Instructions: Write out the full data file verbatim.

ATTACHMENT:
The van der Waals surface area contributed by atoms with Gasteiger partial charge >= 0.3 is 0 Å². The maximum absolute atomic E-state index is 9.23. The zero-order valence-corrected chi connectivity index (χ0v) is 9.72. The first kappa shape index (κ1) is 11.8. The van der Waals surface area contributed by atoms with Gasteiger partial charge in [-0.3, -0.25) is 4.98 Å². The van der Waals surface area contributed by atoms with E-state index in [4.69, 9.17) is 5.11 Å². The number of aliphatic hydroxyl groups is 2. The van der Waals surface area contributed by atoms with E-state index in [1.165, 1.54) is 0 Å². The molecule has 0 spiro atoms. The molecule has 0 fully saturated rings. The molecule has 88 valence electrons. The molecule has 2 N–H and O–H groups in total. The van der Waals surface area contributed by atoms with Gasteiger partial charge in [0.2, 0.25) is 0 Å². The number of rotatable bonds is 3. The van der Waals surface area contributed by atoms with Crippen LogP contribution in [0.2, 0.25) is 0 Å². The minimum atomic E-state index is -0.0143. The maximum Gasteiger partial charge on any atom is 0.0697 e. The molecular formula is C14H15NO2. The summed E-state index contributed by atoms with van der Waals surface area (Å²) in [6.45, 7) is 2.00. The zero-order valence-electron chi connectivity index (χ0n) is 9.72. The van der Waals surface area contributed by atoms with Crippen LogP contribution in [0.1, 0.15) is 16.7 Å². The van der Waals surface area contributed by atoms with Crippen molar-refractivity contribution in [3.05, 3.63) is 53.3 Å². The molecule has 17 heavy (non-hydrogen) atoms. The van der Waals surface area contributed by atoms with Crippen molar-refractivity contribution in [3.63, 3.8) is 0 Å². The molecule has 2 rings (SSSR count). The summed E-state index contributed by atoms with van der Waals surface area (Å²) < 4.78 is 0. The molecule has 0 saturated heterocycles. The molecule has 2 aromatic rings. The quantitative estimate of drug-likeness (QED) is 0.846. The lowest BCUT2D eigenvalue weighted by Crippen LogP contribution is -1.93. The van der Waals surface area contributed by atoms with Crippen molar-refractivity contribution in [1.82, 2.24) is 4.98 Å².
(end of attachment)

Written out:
The van der Waals surface area contributed by atoms with Gasteiger partial charge >= 0.3 is 0 Å². The maximum absolute atomic E-state index is 9.23. The zero-order valence-corrected chi connectivity index (χ0v) is 9.72. The first kappa shape index (κ1) is 11.8. The van der Waals surface area contributed by atoms with Gasteiger partial charge in [-0.3, -0.25) is 4.98 Å². The van der Waals surface area contributed by atoms with E-state index in [4.69, 9.17) is 5.11 Å². The number of aliphatic hydroxyl groups is 2. The van der Waals surface area contributed by atoms with E-state index in [1.165, 1.54) is 0 Å². The molecule has 0 spiro atoms. The molecule has 0 fully saturated rings. The molecule has 88 valence electrons. The molecule has 2 N–H and O–H groups in total. The van der Waals surface area contributed by atoms with Gasteiger partial charge in [0.2, 0.25) is 0 Å². The number of rotatable bonds is 3. The van der Waals surface area contributed by atoms with Crippen LogP contribution in [0.2, 0.25) is 0 Å². The minimum atomic E-state index is -0.0143. The maximum Gasteiger partial charge on any atom is 0.0697 e. The molecular formula is C14H15NO2. The summed E-state index contributed by atoms with van der Waals surface area (Å²) in [6.45, 7) is 2.00. The zero-order valence-electron chi connectivity index (χ0n) is 9.72. The van der Waals surface area contributed by atoms with Crippen LogP contribution in [0.1, 0.15) is 16.7 Å². The van der Waals surface area contributed by atoms with Crippen molar-refractivity contribution in [3.05, 3.63) is 53.3 Å². The molecule has 17 heavy (non-hydrogen) atoms. The van der Waals surface area contributed by atoms with Crippen molar-refractivity contribution in [3.63, 3.8) is 0 Å². The molecule has 2 rings (SSSR count). The summed E-state index contributed by atoms with van der Waals surface area (Å²) < 4.78 is 0. The molecule has 0 saturated heterocycles. The molecule has 2 aromatic rings. The quantitative estimate of drug-likeness (QED) is 0.846. The lowest BCUT2D eigenvalue weighted by Crippen LogP contribution is -1.93. The van der Waals surface area contributed by atoms with Crippen molar-refractivity contribution in [1.82, 2.24) is 4.98 Å².